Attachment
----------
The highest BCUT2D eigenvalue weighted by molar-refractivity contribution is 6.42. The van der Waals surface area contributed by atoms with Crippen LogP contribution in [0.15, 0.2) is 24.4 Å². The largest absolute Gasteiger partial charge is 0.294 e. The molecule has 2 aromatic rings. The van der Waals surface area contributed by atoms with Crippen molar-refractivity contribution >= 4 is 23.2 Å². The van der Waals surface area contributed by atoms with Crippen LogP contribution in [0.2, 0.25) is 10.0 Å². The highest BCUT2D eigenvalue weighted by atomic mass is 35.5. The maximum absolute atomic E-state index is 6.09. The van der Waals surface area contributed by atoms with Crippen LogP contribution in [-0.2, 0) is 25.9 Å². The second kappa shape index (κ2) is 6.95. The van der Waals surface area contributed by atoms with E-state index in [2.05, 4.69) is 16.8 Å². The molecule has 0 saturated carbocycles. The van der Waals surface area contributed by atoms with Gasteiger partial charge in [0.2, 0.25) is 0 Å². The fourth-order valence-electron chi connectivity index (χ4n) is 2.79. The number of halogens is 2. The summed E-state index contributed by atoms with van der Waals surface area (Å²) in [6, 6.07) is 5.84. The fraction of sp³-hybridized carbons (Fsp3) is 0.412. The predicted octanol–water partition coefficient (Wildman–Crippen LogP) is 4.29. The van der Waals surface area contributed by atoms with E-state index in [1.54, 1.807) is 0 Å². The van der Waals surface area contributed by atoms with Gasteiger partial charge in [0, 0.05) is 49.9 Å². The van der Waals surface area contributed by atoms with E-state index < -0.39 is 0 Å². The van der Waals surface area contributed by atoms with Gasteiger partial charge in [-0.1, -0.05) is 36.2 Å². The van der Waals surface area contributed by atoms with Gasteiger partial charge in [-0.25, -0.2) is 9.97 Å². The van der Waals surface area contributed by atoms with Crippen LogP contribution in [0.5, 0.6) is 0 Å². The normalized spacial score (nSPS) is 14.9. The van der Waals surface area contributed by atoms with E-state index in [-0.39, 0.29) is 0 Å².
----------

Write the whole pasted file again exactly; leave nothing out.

The highest BCUT2D eigenvalue weighted by molar-refractivity contribution is 6.42. The van der Waals surface area contributed by atoms with Crippen LogP contribution in [0.15, 0.2) is 24.4 Å². The largest absolute Gasteiger partial charge is 0.294 e. The molecule has 2 aromatic rings. The van der Waals surface area contributed by atoms with Crippen molar-refractivity contribution >= 4 is 23.2 Å². The van der Waals surface area contributed by atoms with Crippen LogP contribution in [0.2, 0.25) is 10.0 Å². The highest BCUT2D eigenvalue weighted by atomic mass is 35.5. The maximum absolute atomic E-state index is 6.09. The van der Waals surface area contributed by atoms with Crippen LogP contribution in [-0.2, 0) is 25.9 Å². The second kappa shape index (κ2) is 6.95. The van der Waals surface area contributed by atoms with E-state index in [2.05, 4.69) is 16.8 Å². The molecule has 0 saturated carbocycles. The van der Waals surface area contributed by atoms with Gasteiger partial charge in [0.2, 0.25) is 0 Å². The fourth-order valence-electron chi connectivity index (χ4n) is 2.79. The number of halogens is 2. The summed E-state index contributed by atoms with van der Waals surface area (Å²) in [6, 6.07) is 5.84. The fraction of sp³-hybridized carbons (Fsp3) is 0.412. The predicted octanol–water partition coefficient (Wildman–Crippen LogP) is 4.29. The van der Waals surface area contributed by atoms with E-state index in [1.54, 1.807) is 0 Å². The van der Waals surface area contributed by atoms with Gasteiger partial charge in [0, 0.05) is 49.9 Å². The van der Waals surface area contributed by atoms with E-state index < -0.39 is 0 Å². The van der Waals surface area contributed by atoms with Gasteiger partial charge in [-0.1, -0.05) is 36.2 Å². The van der Waals surface area contributed by atoms with Gasteiger partial charge in [-0.25, -0.2) is 9.97 Å². The van der Waals surface area contributed by atoms with Crippen LogP contribution in [0.5, 0.6) is 0 Å². The normalized spacial score (nSPS) is 14.9. The van der Waals surface area contributed by atoms with E-state index in [-0.39, 0.29) is 0 Å².